Energizing the Energy Policy Process: The Impact of Evaluation

By Roberta W. Walsh; John G. Heilman | Go to book overview
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5
A Welfare Analysis Framework for Assessing DSM Cost-Effectiveness 1

Steven D. Braithwait and Douglas W. Caves

Editors' Note. This chapter brings into view the breadth and scope of energy program design, implementation, and evaluation by employing a welfare analysis framework for assessing cost-effectiveness. This test is similar in some ways to the value test proposed by Herman and Chamberlin in the preceding chapter. The discussion of quantifying the potential societal benefits of regulated utility energy programs brings into play a theme mentioned in Chapter 1. In the period of energy-policy "hiatus" in the legislative arena in the 1980s, actors in other institutional arenas took on at least some of the roles that are a part of policy design. The focus here is on the normative frameworks that regulatory agencies can draw on to assess utility programs. The authors define customer and the concept of customer value and develop an analytic framework for using it to examine the cost-effectiveness of demand-side management programs. The evaluation tests they propose provide a technical mechanism that supports the active participation of utility commissions in this policy area.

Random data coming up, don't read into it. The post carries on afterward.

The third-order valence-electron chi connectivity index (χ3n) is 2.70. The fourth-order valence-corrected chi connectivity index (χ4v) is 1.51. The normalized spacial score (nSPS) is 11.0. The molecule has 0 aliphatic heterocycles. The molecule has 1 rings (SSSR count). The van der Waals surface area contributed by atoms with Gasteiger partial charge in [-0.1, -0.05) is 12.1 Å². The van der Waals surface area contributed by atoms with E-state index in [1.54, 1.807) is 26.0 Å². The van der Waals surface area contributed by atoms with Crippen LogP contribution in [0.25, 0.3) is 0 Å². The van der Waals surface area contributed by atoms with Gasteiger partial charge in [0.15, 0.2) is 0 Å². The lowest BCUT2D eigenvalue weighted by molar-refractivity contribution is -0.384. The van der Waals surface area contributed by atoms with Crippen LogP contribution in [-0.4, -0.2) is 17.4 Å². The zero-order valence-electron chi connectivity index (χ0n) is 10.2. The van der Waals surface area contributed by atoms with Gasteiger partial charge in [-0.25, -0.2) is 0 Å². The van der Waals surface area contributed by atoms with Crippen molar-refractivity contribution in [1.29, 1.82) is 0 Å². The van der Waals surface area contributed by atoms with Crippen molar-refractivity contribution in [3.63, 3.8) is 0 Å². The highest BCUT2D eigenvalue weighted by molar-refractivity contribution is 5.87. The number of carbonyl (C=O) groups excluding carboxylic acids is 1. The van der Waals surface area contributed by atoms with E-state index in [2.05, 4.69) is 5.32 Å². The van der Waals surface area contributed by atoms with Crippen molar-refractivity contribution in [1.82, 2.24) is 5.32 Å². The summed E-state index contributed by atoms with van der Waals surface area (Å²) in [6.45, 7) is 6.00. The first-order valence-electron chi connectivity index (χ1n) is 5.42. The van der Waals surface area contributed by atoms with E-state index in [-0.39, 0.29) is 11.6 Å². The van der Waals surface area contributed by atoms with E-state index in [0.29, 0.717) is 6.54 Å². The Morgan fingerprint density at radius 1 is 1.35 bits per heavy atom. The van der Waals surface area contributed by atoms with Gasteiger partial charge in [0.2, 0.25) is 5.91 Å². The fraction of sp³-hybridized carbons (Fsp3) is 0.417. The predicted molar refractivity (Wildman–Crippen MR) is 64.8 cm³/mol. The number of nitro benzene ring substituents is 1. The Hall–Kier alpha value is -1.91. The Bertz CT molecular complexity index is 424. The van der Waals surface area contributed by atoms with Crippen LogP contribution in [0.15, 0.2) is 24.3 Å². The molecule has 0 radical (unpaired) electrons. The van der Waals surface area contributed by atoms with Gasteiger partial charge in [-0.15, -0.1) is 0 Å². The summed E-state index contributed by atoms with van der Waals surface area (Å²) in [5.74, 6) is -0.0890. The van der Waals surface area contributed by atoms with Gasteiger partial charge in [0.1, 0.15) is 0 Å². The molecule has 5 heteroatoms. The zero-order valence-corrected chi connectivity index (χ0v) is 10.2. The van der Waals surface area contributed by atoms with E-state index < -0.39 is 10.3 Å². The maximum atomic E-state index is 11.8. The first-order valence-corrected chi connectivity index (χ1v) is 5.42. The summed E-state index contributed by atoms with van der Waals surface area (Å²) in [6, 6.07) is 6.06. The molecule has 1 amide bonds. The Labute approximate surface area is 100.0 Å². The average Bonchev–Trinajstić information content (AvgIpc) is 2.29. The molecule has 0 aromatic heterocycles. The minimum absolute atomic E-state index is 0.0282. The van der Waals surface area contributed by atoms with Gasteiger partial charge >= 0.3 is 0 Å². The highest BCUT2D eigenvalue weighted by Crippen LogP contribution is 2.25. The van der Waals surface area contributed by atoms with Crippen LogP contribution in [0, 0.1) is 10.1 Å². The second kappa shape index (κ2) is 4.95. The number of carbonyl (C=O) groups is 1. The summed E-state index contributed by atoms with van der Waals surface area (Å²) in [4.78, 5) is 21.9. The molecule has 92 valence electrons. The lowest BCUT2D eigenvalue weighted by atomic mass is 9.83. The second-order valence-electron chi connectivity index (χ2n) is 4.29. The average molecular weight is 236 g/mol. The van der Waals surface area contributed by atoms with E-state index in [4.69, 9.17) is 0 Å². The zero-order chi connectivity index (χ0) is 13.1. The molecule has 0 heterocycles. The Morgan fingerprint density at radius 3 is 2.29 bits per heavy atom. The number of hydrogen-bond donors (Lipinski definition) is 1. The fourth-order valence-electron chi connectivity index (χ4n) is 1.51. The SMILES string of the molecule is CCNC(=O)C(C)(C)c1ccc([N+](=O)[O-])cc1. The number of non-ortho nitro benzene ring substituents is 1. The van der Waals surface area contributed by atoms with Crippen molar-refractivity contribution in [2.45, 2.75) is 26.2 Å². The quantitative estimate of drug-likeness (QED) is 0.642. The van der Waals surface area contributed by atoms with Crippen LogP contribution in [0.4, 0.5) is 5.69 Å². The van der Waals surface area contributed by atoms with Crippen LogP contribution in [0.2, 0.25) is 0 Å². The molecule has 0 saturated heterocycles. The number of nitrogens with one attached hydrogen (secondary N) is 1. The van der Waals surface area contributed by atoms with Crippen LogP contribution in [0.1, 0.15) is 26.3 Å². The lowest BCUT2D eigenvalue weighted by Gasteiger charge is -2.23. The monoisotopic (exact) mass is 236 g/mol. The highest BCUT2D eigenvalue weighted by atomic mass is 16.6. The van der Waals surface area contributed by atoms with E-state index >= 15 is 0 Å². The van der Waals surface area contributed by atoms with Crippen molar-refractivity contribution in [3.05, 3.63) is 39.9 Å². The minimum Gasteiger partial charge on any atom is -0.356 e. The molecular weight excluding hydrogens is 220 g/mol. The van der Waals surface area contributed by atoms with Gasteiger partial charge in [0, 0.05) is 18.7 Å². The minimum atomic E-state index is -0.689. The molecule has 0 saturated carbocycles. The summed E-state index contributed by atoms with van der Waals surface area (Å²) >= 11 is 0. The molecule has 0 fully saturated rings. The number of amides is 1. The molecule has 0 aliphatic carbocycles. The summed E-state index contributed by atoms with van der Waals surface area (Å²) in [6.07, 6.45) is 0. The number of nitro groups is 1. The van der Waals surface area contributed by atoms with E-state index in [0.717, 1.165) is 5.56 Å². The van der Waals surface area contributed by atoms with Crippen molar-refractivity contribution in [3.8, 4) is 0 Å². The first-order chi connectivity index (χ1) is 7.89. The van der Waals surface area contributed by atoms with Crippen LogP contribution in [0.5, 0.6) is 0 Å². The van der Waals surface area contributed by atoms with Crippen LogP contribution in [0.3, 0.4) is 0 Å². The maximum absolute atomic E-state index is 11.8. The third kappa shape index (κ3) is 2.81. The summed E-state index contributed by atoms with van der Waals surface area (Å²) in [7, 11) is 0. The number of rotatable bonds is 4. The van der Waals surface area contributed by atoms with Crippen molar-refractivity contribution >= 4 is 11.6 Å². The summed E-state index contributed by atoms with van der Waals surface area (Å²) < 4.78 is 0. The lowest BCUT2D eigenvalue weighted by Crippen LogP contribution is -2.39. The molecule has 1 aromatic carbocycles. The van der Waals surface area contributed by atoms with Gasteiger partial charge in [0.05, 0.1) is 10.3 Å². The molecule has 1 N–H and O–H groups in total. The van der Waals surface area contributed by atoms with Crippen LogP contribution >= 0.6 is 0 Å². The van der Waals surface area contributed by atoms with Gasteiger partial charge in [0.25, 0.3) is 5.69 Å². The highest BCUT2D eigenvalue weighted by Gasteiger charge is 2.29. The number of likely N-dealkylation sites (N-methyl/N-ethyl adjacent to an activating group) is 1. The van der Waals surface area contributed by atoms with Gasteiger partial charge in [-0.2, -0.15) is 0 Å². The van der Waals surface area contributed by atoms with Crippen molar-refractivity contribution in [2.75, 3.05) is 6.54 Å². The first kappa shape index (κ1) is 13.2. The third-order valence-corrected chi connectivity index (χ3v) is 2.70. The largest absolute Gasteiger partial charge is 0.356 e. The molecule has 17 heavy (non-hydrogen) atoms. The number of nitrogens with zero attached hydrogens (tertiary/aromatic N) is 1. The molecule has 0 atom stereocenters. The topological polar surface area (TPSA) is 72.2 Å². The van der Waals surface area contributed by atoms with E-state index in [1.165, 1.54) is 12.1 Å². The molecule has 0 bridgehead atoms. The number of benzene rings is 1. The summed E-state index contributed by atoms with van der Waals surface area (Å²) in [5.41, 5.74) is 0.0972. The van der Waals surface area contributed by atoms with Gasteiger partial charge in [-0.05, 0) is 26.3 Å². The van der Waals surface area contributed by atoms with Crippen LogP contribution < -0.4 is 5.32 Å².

The role that demand-side management (DSM) will play in electric utility resource plans largely depends on the market forces faced by utilities and the incentives provided by regulatory agencies. A key factor in determining how much utilities should pay for DSM measures is

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